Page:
Former presidential candidate Andrew Yang is among several mayoral candidates who responded to The Envoy’s survey on CUNY policy. The following are Yang’s raw answers to the survey. To read the article about all of the mayoral candidates’ survey responses, click here; and to read about a all Yang did with CUNY student leaders, click here.
1. What role do you believe the city and state should play in funding community colleges? Should such colleges be tuition-free?
CUNY is a jewel of public education in our City, and an example around the country. Such colleges should absolutely be tuition-free for anyone who lacks the means so that all New Yorkers have access to a top-tier public education regardless of their ability to pay.
2. What role do you believe the state should play in funding senior colleges? Should such colleges be tuition-free?
I will advocate in Albany for the State to increase funding for public senior colleges in New York.
3. How would you expand job opportunities for CUNY students and graduates?
Employers should be standing in line to hire CUNY students and graduates. And, we have to make sure that employers are ready to stay in New York City because they know the best talent is right here. As part of my larger jobs agenda, I will do everything I can to ensure that employers of all kinds are ready and willing to do business in New York, and that they hire the best that our City has to offer. We should build pipelines to local employers. CUNY graduates need to be at the top of the list.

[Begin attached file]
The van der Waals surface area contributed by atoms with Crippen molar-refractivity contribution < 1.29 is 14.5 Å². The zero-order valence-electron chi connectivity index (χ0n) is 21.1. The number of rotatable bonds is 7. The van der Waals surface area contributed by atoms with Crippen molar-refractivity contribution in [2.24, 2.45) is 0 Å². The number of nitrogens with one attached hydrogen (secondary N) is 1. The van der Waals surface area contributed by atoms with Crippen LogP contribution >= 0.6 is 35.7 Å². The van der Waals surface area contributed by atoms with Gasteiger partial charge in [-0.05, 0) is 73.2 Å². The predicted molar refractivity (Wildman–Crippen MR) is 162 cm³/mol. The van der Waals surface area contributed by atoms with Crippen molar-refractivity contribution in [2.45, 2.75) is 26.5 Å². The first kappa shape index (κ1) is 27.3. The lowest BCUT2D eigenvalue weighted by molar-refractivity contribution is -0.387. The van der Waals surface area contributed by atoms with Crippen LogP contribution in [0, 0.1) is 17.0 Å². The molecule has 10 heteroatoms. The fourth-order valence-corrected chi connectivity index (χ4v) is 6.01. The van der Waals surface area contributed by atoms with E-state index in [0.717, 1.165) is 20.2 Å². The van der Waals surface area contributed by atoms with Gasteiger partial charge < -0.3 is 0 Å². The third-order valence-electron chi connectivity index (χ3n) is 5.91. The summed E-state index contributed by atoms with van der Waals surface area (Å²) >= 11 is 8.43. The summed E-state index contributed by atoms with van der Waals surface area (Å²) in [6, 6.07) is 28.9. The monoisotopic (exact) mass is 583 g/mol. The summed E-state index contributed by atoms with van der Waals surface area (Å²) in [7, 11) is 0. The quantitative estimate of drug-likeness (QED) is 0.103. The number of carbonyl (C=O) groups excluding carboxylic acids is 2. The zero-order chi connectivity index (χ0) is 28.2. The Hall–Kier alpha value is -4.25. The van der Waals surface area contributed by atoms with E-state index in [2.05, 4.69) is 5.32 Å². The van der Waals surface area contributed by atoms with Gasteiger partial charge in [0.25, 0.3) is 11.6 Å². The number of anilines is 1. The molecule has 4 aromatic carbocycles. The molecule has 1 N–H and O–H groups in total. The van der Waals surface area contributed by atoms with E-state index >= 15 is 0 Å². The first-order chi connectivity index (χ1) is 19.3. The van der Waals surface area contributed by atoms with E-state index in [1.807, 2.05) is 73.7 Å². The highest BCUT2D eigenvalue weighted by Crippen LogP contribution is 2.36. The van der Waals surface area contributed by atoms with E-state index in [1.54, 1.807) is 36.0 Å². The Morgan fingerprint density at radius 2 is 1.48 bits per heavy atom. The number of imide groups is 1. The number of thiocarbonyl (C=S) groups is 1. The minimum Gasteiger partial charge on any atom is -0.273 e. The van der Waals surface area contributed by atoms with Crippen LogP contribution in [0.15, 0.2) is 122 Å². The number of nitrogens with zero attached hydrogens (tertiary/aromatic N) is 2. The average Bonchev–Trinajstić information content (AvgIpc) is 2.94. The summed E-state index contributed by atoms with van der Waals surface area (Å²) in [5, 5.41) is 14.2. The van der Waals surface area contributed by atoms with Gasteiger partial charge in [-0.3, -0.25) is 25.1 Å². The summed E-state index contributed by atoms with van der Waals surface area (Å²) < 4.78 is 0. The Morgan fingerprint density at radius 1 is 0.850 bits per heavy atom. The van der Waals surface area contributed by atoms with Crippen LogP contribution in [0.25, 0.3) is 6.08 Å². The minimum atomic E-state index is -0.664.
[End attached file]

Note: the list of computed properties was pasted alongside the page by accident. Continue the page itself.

4. Would you expand mental health and wellness funding and services for CUNY students? If so, how?
Mental health services, especially as we slowly emerge from the pandemic, are so critical at all CUNY colleges across the City. I will look to evaluate the reach of mental health services on and off-campus that are available to students, and ensure that the City’s larger mental health infrastructure can meet the needs of the student population. As someone who sought therapy myself, I know how important accessible services are.
5. How would you support CUNY students experiencing food and/or housing insecurity?
CUNY students’ experiences reflect the broader inequities in the five boroughs – our plan to bring New York City back will ensure that addressing the fragility of our economy is front and center. On housing, we will make sure that we protect tenants and ensure they stay in their homes, address the homelessness crisis once and for all, and create far more deeply affordable housing in neighborhoods all across the five boroughs, with every neighborhood doing their fair share. Safety net programs like SNAP and Medicaid are critical, but not enough. A priority of my Administration will be the largest municipal cash relief program in the country, providing 500,000 New Yorkers with direct cash relief, focusing on folks who need the help the most. Cash relief would be additive to any existing benefits that people already receive, hoping to bridge the gap between existing benefits and the real cost of living.
6. How would you decide who to appoint to the CUNY board of trustees?
Diversity and representation are key to all appointments to Boards and Commissions that I would have jurisdiction over as Mayor. It’s important to me that the CUNY board is prepared to help move the system through one of the most critical challenges that our City and the CUNY system is facing – students have paused their education, are hesitant about the job market that greets them on the other side, and the system itself continues to face a massive budget crisis. Our Board must be ready to balance CUNY’s budget while restoring the promise of the system.